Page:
Fact: Tzatziki makes pretty much anything taste a zillion times better. These zucchini fritters – crispy on the outside, creamy on the inside, and stuffed with feta cheese – are no exception. I’m obsessed! They’re definitely my new favorite way to cook zucchini.

Zucchini-Fritters-with-Tzatziki

Every spring, the Greek church down the road from out house hosts a festival. We look forward to it all year – the food is out of this world! I was totally bummed that I had to miss this year’s event (it was the same weekend that I was in Miami for Blogher Food). When I was offered a review copy of Debbie Matenopoulos’s new cookbook It’s All Greek To Me, I had to say yes. Could I really cook all of my favorites at home? It turns out that I can!

As tempted as I was to go straight for my tried-and-true favorites (stuffed grape leaves – page 44 and lamb souvlaki – page 204) I was really inspired by Debbie’s heavy emphasis on fresh vegetables. The zucchini fritters honestly didn’t catch my eye at first, but once I started reading the ingredients I knew I had to make them immediately! They’re prefect for tis time of year, when zucchini seems to be on sale everywhere you look.

Zucchini

These fritters remind me a little of potato pancakes – they’re salty and crispy on the outside with creamy centers. In addition to finely chopped zucchini (I blitzed mine in my Vitamix, but a fine grater would also work) they’re loaded with feta cheese and fresh chopped mint. On their own, they’re decent but once I spooned on some tzatziki they were probably the best thing I’ve eaten all month! Seriously, you should definitely make these while zucchini is in season.

They’re surprisingly filling and make a great meal when paired with a salad or two. (We ate ours with a fantastic chickpea + kale salad that I’ll be sharing soon!)

Zucchini Fritters with Tzatziki // @HealthyDelish

5.0 from 2 reviews
Zucchini Fritters with Tzatziki
 
Prep time
Cook time
Total time
 
This dish is traditionally made to use up the zucchini pulp that is left when making Kolokithakia Gemista me Kima (Stuffed Zucchini). Greek families feel it is disrespectful to waste food, so they always find a way to use every part of the fruit, the vegetables, or even the animals they are consuming. These fritters are charmingly rustic, so don’t worry if they are not perfectly round. The recipe for Zucchini fritters is reprinted with permission from "It's All Greek To Me." The tzatziki recipe is from the same book, but I adapted it slightly.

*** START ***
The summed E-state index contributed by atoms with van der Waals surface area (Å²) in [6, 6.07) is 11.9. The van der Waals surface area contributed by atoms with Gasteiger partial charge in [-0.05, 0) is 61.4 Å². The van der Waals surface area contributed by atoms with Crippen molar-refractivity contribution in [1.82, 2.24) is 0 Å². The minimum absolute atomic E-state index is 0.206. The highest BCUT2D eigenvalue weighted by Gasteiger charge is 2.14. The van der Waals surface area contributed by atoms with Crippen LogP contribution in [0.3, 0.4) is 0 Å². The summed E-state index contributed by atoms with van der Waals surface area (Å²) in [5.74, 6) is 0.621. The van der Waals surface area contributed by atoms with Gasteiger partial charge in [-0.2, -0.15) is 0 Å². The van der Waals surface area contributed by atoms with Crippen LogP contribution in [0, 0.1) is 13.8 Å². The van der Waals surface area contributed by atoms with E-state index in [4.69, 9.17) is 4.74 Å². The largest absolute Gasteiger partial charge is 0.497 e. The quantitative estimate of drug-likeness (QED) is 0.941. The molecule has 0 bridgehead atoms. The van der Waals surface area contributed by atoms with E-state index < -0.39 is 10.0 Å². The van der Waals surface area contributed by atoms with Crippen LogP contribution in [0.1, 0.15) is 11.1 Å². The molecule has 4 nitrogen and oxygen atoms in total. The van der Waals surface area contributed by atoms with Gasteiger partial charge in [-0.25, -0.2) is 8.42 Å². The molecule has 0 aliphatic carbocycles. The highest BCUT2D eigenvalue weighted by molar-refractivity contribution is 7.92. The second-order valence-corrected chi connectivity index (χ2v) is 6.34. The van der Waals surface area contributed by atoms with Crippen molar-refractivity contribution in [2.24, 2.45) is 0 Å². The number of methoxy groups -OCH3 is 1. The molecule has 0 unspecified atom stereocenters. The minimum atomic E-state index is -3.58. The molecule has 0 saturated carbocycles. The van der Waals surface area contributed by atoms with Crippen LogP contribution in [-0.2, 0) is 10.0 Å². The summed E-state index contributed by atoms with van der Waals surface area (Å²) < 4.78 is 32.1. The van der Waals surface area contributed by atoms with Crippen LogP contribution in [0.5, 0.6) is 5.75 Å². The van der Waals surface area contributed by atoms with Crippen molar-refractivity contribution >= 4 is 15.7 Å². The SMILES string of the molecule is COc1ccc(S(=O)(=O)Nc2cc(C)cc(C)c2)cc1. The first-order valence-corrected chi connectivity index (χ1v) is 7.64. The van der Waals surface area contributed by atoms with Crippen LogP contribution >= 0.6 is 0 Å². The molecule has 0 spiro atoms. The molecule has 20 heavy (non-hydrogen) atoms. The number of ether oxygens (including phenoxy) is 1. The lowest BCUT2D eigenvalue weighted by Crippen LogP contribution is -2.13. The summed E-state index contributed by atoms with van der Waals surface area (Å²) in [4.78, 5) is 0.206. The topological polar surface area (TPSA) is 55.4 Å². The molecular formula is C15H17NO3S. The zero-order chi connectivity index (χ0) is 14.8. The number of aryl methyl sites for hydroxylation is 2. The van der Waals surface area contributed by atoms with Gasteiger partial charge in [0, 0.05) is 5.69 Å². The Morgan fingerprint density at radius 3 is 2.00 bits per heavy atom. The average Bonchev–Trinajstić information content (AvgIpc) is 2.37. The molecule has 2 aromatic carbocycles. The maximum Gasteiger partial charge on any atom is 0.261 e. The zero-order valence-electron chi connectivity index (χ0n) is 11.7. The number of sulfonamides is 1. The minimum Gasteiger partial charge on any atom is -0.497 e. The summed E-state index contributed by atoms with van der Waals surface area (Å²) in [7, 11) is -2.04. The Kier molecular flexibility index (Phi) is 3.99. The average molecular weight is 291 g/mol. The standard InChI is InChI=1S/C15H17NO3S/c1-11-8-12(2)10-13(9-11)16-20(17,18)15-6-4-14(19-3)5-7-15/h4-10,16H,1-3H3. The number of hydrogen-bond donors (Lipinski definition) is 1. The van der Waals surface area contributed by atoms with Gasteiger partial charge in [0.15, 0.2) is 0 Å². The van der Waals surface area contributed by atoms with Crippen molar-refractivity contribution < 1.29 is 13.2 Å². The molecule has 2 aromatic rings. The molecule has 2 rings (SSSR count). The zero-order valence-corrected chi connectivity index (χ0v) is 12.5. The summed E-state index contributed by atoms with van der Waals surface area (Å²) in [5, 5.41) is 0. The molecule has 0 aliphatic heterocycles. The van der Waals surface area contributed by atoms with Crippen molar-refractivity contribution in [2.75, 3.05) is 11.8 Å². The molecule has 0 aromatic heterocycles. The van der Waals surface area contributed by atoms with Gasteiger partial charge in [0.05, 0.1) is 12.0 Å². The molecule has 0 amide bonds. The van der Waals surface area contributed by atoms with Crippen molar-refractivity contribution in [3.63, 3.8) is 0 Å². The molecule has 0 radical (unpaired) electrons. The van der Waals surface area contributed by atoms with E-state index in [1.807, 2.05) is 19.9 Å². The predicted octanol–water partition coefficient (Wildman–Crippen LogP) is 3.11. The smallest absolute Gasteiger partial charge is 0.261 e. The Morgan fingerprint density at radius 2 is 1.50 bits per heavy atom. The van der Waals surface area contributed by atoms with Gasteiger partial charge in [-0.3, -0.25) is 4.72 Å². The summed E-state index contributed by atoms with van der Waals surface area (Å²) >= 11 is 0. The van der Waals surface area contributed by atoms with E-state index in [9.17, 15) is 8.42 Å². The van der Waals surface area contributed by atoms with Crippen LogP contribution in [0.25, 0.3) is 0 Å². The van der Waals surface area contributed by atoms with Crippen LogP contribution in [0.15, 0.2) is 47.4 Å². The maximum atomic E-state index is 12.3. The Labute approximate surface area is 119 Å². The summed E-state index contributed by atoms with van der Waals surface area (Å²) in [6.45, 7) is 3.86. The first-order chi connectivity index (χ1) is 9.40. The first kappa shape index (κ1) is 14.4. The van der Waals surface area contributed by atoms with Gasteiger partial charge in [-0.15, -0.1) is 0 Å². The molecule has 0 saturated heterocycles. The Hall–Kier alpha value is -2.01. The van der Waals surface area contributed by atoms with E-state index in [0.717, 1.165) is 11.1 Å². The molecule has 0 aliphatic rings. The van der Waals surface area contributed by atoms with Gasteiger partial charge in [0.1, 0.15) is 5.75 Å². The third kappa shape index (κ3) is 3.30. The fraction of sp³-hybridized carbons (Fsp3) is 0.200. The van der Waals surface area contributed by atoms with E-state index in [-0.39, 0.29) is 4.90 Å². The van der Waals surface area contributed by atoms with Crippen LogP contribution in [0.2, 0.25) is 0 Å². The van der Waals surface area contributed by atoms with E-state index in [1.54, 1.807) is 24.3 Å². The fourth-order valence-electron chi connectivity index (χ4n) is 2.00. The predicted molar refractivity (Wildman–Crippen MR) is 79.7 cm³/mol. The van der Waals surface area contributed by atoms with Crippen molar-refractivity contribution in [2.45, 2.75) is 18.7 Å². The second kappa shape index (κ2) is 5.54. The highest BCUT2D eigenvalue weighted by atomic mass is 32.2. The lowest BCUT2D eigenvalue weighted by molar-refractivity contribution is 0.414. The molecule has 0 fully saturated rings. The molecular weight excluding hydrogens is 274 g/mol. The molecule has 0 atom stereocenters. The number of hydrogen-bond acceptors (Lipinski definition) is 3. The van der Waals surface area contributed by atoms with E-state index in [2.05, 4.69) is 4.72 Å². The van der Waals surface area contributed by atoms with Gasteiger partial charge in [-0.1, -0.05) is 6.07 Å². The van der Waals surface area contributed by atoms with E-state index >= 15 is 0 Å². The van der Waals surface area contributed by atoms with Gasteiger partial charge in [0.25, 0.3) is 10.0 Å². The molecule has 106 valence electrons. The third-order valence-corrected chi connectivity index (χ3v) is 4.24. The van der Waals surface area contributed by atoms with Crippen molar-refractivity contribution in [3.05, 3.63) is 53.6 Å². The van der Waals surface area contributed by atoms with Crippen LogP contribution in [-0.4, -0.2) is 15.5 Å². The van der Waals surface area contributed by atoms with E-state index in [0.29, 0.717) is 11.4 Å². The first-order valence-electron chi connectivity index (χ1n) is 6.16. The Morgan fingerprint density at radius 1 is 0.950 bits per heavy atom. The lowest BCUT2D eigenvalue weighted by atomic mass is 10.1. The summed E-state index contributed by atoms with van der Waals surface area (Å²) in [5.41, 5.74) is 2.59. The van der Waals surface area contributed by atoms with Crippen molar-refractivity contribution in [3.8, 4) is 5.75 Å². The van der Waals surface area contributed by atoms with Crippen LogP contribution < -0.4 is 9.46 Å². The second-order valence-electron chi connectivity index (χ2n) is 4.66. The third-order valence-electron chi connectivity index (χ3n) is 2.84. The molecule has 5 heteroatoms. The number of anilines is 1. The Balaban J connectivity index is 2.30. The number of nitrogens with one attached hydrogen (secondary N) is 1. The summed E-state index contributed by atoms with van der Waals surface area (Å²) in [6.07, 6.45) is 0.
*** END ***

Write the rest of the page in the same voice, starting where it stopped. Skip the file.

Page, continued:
Author:
Serves: 4
Ingredients
For the zucchini fritters:
  • 3 pounds medium zucchini (about 6), washed and stemmed
  • 1 teaspoon sea salt, divided
  • ½ cup plus 1 tablespoon all-purpose flour
  • 2 large eggs
  • ¼ cup finely chopped fresh mint
  • ½ teaspoon freshly ground black pepper
  • 6 to 8 ounces brine-packed Greek feta (about 11/2 cups), crumbled small
  • ½ cup olive oil for frying
For the tzatziki:
  • ¼ seedless cucumber
  • 6 ounces plain yogurt
  • 2 cloves garlic, peeled and mashed into a paste
  • 1 tablespoon olive oil
  • 2 teaspoons freshly chopped dill
  • ½ lemon, juiced
  • sea salt, to taste
Preparation
  1. Preheat oven to 250ºF.
  2. Cut the zucchini in half down the center into half cylinders. With a small teaspoon or a grapefruit spoon, hollow out the zucchini skins by scooping out all the pulp, leaving about ⅛ inch of zucchini intact next to the skin. (Leave the bottoms intact so that you are left with a “zucchini cup” that can be stuffed on another night.)
  3. Transfer the pulp to the bowl of a food processor or high-performance blender and pulse a few times to chop finely. Place the finely chopped zucchini pulp into a colander and toss with ½ teaspoon of the salt. Cover the zucchini with a plate and put a weight on top (such as a large can of tomatoes). Drain for 10 minutes, briefly rinse, then squeeze as much moisture as possible from the pulp.
  4. Whisk the flour, eggs, mint, remaining ½ teaspoon of salt, and pepper in a large mixing bowl until smooth. Gently fold the drained zucchini pulp and feta into the flour mixture. Stir until the mixture resembles a thick batter.
  5. In a deep skillet or Dutch oven set over medium heat, heat about ½ inch of the oil until it shimmers. Working in batches if necessary to prevent overcrowding, scoop out heaping tablespoons of the batter and carefully drop into the oil. The fritters will naturally flatten out. Cook for 3 to 5 minutes per side, until golden brown.
  6. Remove the fritters from the oil and drain on a large, oven-safe plate lined with paper towels. Keep fritters warm in the preheated oven as you continue to fry the remaining batter. Serve with tzatziki.
For the tzatziki:
  1. Use a microplane or box grater to grate the cucumber. Use your hands to squeeze out as much water as possible.
  2. Add the cucumber and remaining ingredients to a bowl. Mix well to combine. Refrigerate at least 30 minutes.

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